However, getting a website, even just keeping it current doesn't have to be super costs. Base websites don't have to be a huge investment. So I almost fell off my chair when this customer told me that they had been quoted $8,000 for a website facelift. So my first question after, where did you find this web designer was, how many views do you currently get to your site?

The most beautiful website worth 1000, 10,000, or $50,000 is not helpful to your business, if no one is looking at it. This is where we introduced Google the gatekeeper. When it comes to finding your website, most people search, even if they know the name of your business, they will search. Rather than going to the top of the browser window and typing www dot your they are going to go to the Google search and type in your business. When we look at the content that comes up when someone searches your business,it can be crowded. There are so many ways that your customers can get distracted between them going to Google and searching for your business and actually converting now whatever conversion looks like for you, this is the objective of this different customer journey. So whether that is to book a sales call, book an appointment for a free quote, pay you for an online service, whatever that conversion is, your customer is in many, many different steps and possible distractions to take between Googling and converting.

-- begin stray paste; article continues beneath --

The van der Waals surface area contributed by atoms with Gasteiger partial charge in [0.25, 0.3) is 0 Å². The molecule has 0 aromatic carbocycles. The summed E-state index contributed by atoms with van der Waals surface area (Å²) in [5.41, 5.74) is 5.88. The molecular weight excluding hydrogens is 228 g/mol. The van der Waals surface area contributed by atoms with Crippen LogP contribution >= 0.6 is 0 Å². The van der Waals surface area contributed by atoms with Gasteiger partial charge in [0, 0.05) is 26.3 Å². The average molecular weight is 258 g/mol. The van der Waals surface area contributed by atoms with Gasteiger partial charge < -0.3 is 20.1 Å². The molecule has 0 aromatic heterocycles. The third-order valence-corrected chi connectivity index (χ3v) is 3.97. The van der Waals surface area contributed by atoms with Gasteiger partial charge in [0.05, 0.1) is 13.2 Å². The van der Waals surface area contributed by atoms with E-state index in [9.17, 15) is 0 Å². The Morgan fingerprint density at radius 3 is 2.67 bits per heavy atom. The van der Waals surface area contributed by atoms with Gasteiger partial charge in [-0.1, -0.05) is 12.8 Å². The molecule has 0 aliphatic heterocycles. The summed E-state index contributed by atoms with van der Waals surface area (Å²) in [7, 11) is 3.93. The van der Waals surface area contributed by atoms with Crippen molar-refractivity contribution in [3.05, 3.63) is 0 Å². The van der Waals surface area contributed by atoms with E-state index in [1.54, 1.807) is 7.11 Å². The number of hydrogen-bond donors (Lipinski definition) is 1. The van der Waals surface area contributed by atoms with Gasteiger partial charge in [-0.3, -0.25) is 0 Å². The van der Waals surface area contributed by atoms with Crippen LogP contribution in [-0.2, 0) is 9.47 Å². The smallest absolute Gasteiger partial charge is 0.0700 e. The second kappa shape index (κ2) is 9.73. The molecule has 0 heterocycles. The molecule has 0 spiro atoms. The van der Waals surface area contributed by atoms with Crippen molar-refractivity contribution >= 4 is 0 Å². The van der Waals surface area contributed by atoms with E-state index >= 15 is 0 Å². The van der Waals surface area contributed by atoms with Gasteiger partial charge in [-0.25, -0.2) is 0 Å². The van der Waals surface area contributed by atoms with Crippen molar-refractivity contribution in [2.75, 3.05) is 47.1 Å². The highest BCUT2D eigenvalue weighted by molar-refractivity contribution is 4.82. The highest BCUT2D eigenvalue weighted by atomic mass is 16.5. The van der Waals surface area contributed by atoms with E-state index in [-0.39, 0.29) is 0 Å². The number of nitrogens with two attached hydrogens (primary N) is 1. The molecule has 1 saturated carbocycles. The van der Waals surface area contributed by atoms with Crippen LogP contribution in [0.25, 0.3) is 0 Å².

So the average business has 1009 searches per month. 1009 5% of those will convert. 5% does not sound like a lot of conversion. But this actually surpasses the average ecommerce conversion rate by nearly 2%. The average ecommerce conversion rate hovers around 3% depending on the time of year, and this means that in order to, to book or to convert a set number of plants, you need a fair, you need more eyes. So if you're going to invest $8,000 into building a website, the question should be how many eyes are seeing it? Is this a good investment? Because there are two components to the website. Number one, is it beautiful? There are 1000s of very talented web designers that can build a beautiful site aesthetically pleasing on brand cohesive. But there is a select group of good back designers that can build a site that is both aesthetically pleasing on brand and beautiful, but also functional. And when we say functional, what does the website need to do? We already established in this example, that we're not collecting payments, we're not booking appointments, we're not doing an E commerce, it's just an information site.

So the question then becomes what is the purpose of your site? Why are you why are you continuing to invest into your website? What step of the customer journey does your website support? Investing $8,000 into a site that doesn't get any views is not helpful. Investing in getting more views. Having more functionality could potentially be a bigger return. It's the same thing as somebody investing hours into writing a blog. The question then is how many people are reading the blog? It really comes down to are you meeting your customers where your customers are?